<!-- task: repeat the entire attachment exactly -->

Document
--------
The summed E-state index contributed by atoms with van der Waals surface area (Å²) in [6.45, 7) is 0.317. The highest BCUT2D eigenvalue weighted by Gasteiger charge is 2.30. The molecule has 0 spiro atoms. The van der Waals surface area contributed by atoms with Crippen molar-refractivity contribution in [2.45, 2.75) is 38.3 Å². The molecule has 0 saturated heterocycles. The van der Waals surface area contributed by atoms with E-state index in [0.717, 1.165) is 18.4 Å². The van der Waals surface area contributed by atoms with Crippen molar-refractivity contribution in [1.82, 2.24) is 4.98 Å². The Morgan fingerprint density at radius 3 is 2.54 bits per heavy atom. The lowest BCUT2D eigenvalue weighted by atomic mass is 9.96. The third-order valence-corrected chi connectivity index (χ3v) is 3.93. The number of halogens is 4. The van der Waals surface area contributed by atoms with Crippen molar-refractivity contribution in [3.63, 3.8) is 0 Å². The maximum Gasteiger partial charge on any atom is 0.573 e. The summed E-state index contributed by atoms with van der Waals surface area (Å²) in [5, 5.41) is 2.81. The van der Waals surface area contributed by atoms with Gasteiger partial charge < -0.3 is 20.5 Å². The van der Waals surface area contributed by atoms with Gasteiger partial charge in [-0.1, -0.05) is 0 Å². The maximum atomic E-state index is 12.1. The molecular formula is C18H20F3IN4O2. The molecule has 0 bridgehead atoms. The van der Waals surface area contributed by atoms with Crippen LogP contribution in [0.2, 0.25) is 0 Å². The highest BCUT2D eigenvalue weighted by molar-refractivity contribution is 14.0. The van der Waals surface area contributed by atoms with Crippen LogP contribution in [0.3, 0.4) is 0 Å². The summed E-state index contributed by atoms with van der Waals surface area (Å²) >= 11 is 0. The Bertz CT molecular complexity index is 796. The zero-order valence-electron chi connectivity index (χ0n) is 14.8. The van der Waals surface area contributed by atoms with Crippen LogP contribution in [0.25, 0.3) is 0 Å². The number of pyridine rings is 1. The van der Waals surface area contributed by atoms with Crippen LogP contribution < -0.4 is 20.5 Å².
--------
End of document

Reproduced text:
The summed E-state index contributed by atoms with van der Waals surface area (Å²) in [6.45, 7) is 0.317. The highest BCUT2D eigenvalue weighted by Gasteiger charge is 2.30. The molecule has 0 spiro atoms. The van der Waals surface area contributed by atoms with Crippen molar-refractivity contribution in [2.45, 2.75) is 38.3 Å². The molecule has 0 saturated heterocycles. The van der Waals surface area contributed by atoms with E-state index in [0.717, 1.165) is 18.4 Å². The van der Waals surface area contributed by atoms with Crippen molar-refractivity contribution in [1.82, 2.24) is 4.98 Å². The Morgan fingerprint density at radius 3 is 2.54 bits per heavy atom. The lowest BCUT2D eigenvalue weighted by atomic mass is 9.96. The third-order valence-corrected chi connectivity index (χ3v) is 3.93. The number of halogens is 4. The van der Waals surface area contributed by atoms with Crippen molar-refractivity contribution in [3.63, 3.8) is 0 Å². The maximum Gasteiger partial charge on any atom is 0.573 e. The summed E-state index contributed by atoms with van der Waals surface area (Å²) in [5, 5.41) is 2.81. The van der Waals surface area contributed by atoms with Gasteiger partial charge < -0.3 is 20.5 Å². The van der Waals surface area contributed by atoms with Gasteiger partial charge in [-0.1, -0.05) is 0 Å². The maximum atomic E-state index is 12.1. The molecular formula is C18H20F3IN4O2. The molecule has 0 bridgehead atoms. The van der Waals surface area contributed by atoms with Crippen LogP contribution in [0.2, 0.25) is 0 Å². The highest BCUT2D eigenvalue weighted by molar-refractivity contribution is 14.0. The van der Waals surface area contributed by atoms with Crippen LogP contribution in [0.3, 0.4) is 0 Å². The summed E-state index contributed by atoms with van der Waals surface area (Å²) >= 11 is 0. The Bertz CT molecular complexity index is 796. The zero-order valence-electron chi connectivity index (χ0n) is 14.8. The van der Waals surface area contributed by atoms with Crippen LogP contribution in [0.25, 0.3) is 0 Å². The number of pyridine rings is 1. The van der Waals surface area contributed by atoms with Crippen LogP contribution < -0.4 is 20.5 Å².